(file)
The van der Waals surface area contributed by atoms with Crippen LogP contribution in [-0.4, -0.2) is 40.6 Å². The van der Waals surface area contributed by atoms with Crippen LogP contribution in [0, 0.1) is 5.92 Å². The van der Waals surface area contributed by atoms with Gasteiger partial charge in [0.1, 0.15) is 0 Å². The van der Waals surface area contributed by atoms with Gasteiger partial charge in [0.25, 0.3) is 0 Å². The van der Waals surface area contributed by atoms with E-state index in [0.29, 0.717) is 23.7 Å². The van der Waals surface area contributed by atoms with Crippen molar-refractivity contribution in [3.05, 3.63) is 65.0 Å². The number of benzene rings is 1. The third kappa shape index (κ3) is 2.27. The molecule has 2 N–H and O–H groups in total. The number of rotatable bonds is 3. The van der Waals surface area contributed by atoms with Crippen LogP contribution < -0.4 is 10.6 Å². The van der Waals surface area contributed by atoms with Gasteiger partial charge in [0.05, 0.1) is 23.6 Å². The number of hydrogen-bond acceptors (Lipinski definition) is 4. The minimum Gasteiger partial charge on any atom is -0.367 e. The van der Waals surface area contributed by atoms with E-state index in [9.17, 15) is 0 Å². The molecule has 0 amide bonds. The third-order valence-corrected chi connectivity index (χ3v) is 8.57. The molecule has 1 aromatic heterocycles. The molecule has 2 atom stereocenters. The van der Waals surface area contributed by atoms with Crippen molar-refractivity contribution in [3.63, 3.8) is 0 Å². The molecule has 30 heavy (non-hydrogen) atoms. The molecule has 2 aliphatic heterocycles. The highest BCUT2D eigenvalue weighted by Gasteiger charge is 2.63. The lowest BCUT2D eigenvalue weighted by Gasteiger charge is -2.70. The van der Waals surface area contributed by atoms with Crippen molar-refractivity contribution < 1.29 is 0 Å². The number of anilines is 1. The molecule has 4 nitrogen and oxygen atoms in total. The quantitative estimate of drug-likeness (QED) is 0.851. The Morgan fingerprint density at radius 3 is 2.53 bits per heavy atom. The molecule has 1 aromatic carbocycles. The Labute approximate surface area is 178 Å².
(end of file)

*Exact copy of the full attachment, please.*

The van der Waals surface area contributed by atoms with Crippen LogP contribution in [-0.4, -0.2) is 40.6 Å². The van der Waals surface area contributed by atoms with Crippen LogP contribution in [0, 0.1) is 5.92 Å². The van der Waals surface area contributed by atoms with Gasteiger partial charge in [0.1, 0.15) is 0 Å². The van der Waals surface area contributed by atoms with Gasteiger partial charge in [0.25, 0.3) is 0 Å². The van der Waals surface area contributed by atoms with E-state index in [0.29, 0.717) is 23.7 Å². The van der Waals surface area contributed by atoms with Crippen molar-refractivity contribution in [3.05, 3.63) is 65.0 Å². The number of benzene rings is 1. The third kappa shape index (κ3) is 2.27. The molecule has 2 N–H and O–H groups in total. The number of rotatable bonds is 3. The van der Waals surface area contributed by atoms with Crippen LogP contribution < -0.4 is 10.6 Å². The van der Waals surface area contributed by atoms with Gasteiger partial charge in [0.05, 0.1) is 23.6 Å². The number of hydrogen-bond acceptors (Lipinski definition) is 4. The minimum Gasteiger partial charge on any atom is -0.367 e. The van der Waals surface area contributed by atoms with E-state index in [9.17, 15) is 0 Å². The molecule has 0 amide bonds. The third-order valence-corrected chi connectivity index (χ3v) is 8.57. The molecule has 1 aromatic heterocycles. The molecule has 2 atom stereocenters. The van der Waals surface area contributed by atoms with Crippen molar-refractivity contribution in [3.63, 3.8) is 0 Å². The molecule has 30 heavy (non-hydrogen) atoms. The molecule has 2 aliphatic heterocycles. The highest BCUT2D eigenvalue weighted by Gasteiger charge is 2.63. The lowest BCUT2D eigenvalue weighted by Gasteiger charge is -2.70. The van der Waals surface area contributed by atoms with Crippen molar-refractivity contribution < 1.29 is 0 Å². The number of anilines is 1. The molecule has 4 nitrogen and oxygen atoms in total. The quantitative estimate of drug-likeness (QED) is 0.851. The Morgan fingerprint density at radius 3 is 2.53 bits per heavy atom. The molecule has 1 aromatic carbocycles. The Labute approximate surface area is 178 Å².